A 5-year, prospective European study reported on 555 children and adults who were divided into two groups, the first of which was treated with deferasirox for a total of 5 years (deferasirox cohort), and the second of which was started on deferoxamine for the first year and then switched to deferasirox (cross-over cohort). At the end of the treatment period, a liver biopsy was obtained and hepatic iron content (HIC) was measured in the two groups and compared with the initial level before treatment. In the deferasirox cohort, HIC decreased by 7.8 ±11.2 mg Fe/g dry weight. In the cross-over cohort, the decrease was somewhat less, at 3.1 ±7.9 mg Fe/g dry weight.[15]

These findings support the long-term efficacy of this oral chelating agent, which also was proven to be safe with only minimal adverse effects reported, including increased blood creatinine in 11.2%, abdominal pain in 9%, and nausea in 7.4%. No adverse effects on growth in children or sexual development in adolescents were noted.[15]

Patients should be started on chelation therapy under the following circumstances:

  • The liver iron concentration is 5 mg Fe/g dry weight or greater
  • The serum ferritin level is 800 ng/mL or greater
  • In cases when evaluation of the liver iron concentration is not possible, the serum ferritin level is in the range between greater than 300 and less than 800 ng/mL, and other clinical or laboratory measures point to iron overload

Chelation therapy is aimed at obtaining a liver iron concentration of 3 mg Fe/g dry weight or a serum ferritin level of 300 ng/mL.[6]

Paraspinal extramedullary hematopoietic pseudotumors

Prompt evaluation for paraspinal extramedullary hematopoietic pseudotumors should conducted, via spinal MRI, in patients with beta thalassemia in whom the symptoms and signs of spinal cord compression are present.[6] Urgent referrals should be made to neurology, neurosurgery, and radiational oncology so that a multiple disciplinary decision can be made regarding treatment. Stimulation of fetal hemoglobin by way of a short course of hypertransfusion and hydroxyurea can be used to treat mild symptoms.[1] Low-dose radiotherapy and steroids can also be considered. Laminectomy may be required to address severe symptoms that fail to respond to medical therapy.[1]  Caution should be taken with a laminectomy, as immediate total resection of extramedullary hematopoietic pseudotumors can result in clinical deterioration due to acute loss of hematopoietic centers.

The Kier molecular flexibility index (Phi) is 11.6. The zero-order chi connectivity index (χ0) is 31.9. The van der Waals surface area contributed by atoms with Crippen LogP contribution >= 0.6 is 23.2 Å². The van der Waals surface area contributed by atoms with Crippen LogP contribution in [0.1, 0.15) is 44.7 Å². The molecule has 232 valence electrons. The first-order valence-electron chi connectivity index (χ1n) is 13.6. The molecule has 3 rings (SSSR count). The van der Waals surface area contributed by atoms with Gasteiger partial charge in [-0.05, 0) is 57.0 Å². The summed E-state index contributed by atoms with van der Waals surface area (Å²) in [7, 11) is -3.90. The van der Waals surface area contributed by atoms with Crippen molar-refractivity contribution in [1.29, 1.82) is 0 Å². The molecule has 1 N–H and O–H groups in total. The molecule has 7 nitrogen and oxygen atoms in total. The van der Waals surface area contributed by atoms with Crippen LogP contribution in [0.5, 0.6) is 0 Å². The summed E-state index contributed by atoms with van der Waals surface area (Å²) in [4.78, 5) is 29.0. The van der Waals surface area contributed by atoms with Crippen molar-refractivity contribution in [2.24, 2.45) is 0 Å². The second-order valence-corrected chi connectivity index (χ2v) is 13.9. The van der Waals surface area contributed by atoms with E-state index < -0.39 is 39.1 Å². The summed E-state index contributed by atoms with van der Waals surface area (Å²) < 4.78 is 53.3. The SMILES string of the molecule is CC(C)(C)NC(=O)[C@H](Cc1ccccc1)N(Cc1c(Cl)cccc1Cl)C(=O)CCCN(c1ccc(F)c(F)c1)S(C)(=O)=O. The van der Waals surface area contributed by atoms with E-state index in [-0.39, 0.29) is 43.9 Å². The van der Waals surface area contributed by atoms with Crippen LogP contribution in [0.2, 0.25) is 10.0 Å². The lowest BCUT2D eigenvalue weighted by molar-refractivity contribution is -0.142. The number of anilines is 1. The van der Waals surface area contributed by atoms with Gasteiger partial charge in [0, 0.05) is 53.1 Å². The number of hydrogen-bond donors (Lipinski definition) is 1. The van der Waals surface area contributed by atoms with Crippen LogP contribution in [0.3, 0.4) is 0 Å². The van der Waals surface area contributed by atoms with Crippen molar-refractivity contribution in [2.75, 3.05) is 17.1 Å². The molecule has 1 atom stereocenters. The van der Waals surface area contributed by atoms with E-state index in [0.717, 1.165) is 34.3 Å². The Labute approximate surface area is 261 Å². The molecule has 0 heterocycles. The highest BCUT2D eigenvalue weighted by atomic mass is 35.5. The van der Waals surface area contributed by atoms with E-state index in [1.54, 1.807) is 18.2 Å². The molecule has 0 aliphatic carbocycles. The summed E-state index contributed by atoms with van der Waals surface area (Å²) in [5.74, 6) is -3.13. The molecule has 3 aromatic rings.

Thromboprophylaxis

Beta thalassemia intermedia is associated with a hypercoagulable state, with splenectomized patients especially at risk for thrombotic events. Although there are no available results from clinical trials on the use of antiplatelet or anticoagulant therapy for thrombosis prevention, data suggest that aspirin use prevents thrombosis recurrence in splenectomized beta thalassemia intermedia patients.[14]

Surgical Intervention

Splenectomy

Splenectomy should be reserved for patients with massive splenomegaly, worsening pancytopenia, or hypersplenism. Among its many risks, the greatest dangers related to splenectomy are postsplenectomy sepsis and thrombosis, with these being particular hazards in patients with beta thalassemia intermedia. Observational studies suggest that following splenectomy, the risks for venous thromboembolism, pulmonary hypertension, and leg ulcers are raised five-, four-, and four-fold, respectively, in patients with beta thalassemia intermedia, with the likelihood of silent cerebral infarcts also increased.[14, 16, 1]

Bone marrow transplantation